Hidden in the mallee
Photo credit; Graeme Chapman
Well here we are at the end of another year. We would like to thank all the landholders, schools and community groups that have been involved in the Murray Mallee Local Action Planning Associations activities throughout the year, especially those who have committed to the Habitat Restoration for Threatened Bird Species Revegetation Project. From the species you are helping protect, we thank you for investing your time, energy and resources. You all play an important role in the conservation of nature and threatened species.
Revegetation is more than just planting trees. Revegetation helps increase cover of important habitats and plays an important role in reconnecting remaining patches of vegetation while creating wildlife corridors for wildlife movement and protection. This is especially important for one particular species, the Western Whipbird (Eastern subspecies – Psophodes nigrogularis leucogaster).
There’s a good reason why you may not have seen the Western Whipbird. Notably this species is not only difficult to observe but is also listed as Endangered under the National Parks and Wildlife Act (SA) and Vulnerable under the EPBC Act. Its distinctive call is often noted over sightings.
The Western Whipbird is a secretive species that inhabits dense mallee scrub on sand flats, dunes and limestone that consist of an overstorey of mallee eucalypts such as Eucalyptus incrassata, E. socialis, E. dumosa and E. oleosa. This habitat is generally characterised by a species rich heath understorey of shrubs including Melaleuca lanceolata, Melaleuca uncinata, Babingtonia behrii, Callitris verrucosa, Leptospermum coriaceum and Trioda irritans.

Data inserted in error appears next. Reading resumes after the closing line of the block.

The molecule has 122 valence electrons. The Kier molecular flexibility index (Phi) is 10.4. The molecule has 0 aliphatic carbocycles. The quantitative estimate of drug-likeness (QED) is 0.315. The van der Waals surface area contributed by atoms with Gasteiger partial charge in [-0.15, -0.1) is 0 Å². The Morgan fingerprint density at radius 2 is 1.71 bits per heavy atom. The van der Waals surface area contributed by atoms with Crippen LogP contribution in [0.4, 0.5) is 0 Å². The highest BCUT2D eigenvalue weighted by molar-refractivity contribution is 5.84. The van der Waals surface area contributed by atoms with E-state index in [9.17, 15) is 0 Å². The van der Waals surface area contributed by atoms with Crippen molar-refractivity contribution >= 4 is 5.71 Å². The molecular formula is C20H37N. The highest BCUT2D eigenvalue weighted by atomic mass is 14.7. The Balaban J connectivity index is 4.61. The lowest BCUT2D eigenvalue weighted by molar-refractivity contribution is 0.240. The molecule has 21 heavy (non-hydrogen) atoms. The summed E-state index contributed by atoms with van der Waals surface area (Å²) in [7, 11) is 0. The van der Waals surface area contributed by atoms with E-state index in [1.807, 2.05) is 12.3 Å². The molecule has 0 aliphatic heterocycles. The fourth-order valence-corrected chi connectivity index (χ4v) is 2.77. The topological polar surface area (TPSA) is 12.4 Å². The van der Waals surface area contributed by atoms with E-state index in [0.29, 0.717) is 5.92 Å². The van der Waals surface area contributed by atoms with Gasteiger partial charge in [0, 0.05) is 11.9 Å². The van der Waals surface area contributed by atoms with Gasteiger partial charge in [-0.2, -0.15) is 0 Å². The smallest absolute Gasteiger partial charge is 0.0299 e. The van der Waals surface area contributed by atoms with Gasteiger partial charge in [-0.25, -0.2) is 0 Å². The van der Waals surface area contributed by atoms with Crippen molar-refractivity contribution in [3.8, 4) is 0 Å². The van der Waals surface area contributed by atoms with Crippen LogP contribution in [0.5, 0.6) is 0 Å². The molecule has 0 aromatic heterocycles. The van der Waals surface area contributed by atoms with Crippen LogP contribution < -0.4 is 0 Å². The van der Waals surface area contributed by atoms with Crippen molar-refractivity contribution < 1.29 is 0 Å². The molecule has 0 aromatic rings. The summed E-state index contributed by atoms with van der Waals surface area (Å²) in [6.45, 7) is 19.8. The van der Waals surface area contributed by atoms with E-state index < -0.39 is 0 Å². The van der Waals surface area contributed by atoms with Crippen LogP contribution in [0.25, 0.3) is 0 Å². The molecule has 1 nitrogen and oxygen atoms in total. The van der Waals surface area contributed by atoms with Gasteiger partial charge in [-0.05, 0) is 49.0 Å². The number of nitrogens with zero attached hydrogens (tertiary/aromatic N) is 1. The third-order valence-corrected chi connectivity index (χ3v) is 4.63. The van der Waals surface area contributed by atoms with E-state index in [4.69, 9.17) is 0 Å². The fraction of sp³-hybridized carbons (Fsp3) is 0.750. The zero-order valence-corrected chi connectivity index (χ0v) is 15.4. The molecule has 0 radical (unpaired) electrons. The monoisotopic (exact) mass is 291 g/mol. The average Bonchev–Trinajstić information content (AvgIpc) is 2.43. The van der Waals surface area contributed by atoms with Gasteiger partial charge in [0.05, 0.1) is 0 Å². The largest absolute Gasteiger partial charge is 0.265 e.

It is a sedentary, ground forager pursuing invertebrates such as grubs, spiders, ants and beetles as well as lizards.
Broad scale vegetation clearance is the primary cause for the decline of the Western Whipbird. This is further exacerbated by the small and fragmented populations being highly vulnerable to bushfires. Habitat fragmentation has reduced the ability for populations to find refuge in unburnt areas when faced with fire and recolonise burnt areas after fire. In January 2014 bushfires destroyed most of Billiatt Wilderness Area, which is the largest known area of habitat for this bird in the region.
Given the sedentary nature of the Western Whipbird and its inability to navigate long distances, wildlife corridors are important for the long term survival and recovery of the species. This is where you fit in. By committing to revegetation programs and continuing to undertake revegetation activities on your property through MMLAP’s incentive program, we are helping to buffer conservation estate, re-establish valuable habitat and improve connectivity between remnant stands of native vegetation to support the habitat needs of this species.
The Western Whip bird is known to associate with the Red-lored Whistler and occurs in areas inhabited by Malleefowl and the Mallee Emu-wren. Which are other species listed under the EPBC Act that the MMLAP’s Habitat Restoration for Threatened Bird Species is targeting through revegetation. A threatened bird recovery group is actively monitoring these birds and working on restoration actions. If you would like to be involved or would like to know more please contact us on 8531 2066.
Wishing you all a great Christmas and New Year.